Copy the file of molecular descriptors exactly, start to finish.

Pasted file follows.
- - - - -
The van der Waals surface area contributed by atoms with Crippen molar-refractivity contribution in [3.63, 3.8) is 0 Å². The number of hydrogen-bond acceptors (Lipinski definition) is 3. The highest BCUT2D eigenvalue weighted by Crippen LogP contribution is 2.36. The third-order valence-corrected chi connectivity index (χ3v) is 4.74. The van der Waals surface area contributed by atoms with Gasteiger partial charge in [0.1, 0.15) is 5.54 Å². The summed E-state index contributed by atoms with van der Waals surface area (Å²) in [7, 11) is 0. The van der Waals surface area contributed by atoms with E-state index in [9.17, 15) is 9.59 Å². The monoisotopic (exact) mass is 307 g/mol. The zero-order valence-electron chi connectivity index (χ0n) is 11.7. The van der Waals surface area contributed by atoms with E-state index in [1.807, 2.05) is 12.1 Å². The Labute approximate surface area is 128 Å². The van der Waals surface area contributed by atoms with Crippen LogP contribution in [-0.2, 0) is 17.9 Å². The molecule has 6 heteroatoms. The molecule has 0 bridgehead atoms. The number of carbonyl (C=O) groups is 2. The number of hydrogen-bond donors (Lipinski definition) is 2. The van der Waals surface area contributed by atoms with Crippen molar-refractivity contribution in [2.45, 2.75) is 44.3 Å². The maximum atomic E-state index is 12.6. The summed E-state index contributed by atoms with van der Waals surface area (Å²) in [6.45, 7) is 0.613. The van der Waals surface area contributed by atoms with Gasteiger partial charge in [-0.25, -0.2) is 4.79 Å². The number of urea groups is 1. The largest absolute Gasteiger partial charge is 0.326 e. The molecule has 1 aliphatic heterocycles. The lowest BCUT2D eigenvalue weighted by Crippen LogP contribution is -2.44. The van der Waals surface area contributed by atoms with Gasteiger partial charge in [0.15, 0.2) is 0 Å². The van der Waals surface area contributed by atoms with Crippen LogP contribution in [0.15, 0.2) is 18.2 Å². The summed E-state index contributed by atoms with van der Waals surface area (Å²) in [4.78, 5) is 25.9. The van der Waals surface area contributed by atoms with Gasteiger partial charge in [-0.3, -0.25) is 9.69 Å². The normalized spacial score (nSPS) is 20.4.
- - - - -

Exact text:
The van der Waals surface area contributed by atoms with Crippen molar-refractivity contribution in [3.63, 3.8) is 0 Å². The number of hydrogen-bond acceptors (Lipinski definition) is 3. The highest BCUT2D eigenvalue weighted by Crippen LogP contribution is 2.36. The third-order valence-corrected chi connectivity index (χ3v) is 4.74. The van der Waals surface area contributed by atoms with Gasteiger partial charge in [0.1, 0.15) is 5.54 Å². The summed E-state index contributed by atoms with van der Waals surface area (Å²) in [7, 11) is 0. The van der Waals surface area contributed by atoms with E-state index in [9.17, 15) is 9.59 Å². The monoisotopic (exact) mass is 307 g/mol. The zero-order valence-electron chi connectivity index (χ0n) is 11.7. The van der Waals surface area contributed by atoms with E-state index in [1.807, 2.05) is 12.1 Å². The Labute approximate surface area is 128 Å². The van der Waals surface area contributed by atoms with Crippen LogP contribution in [-0.2, 0) is 17.9 Å². The molecule has 6 heteroatoms. The molecule has 0 bridgehead atoms. The number of carbonyl (C=O) groups is 2. The number of hydrogen-bond donors (Lipinski definition) is 2. The van der Waals surface area contributed by atoms with Crippen molar-refractivity contribution in [2.45, 2.75) is 44.3 Å². The maximum atomic E-state index is 12.6. The summed E-state index contributed by atoms with van der Waals surface area (Å²) in [6.45, 7) is 0.613. The van der Waals surface area contributed by atoms with Gasteiger partial charge in [-0.25, -0.2) is 4.79 Å². The number of urea groups is 1. The largest absolute Gasteiger partial charge is 0.326 e. The molecule has 1 aliphatic heterocycles. The lowest BCUT2D eigenvalue weighted by Crippen LogP contribution is -2.44. The van der Waals surface area contributed by atoms with Gasteiger partial charge in [0.15, 0.2) is 0 Å². The van der Waals surface area contributed by atoms with Crippen LogP contribution in [0.15, 0.2) is 18.2 Å². The summed E-state index contributed by atoms with van der Waals surface area (Å²) in [4.78, 5) is 25.9. The van der Waals surface area contributed by atoms with Gasteiger partial charge in [-0.3, -0.25) is 9.69 Å². The normalized spacial score (nSPS) is 20.4.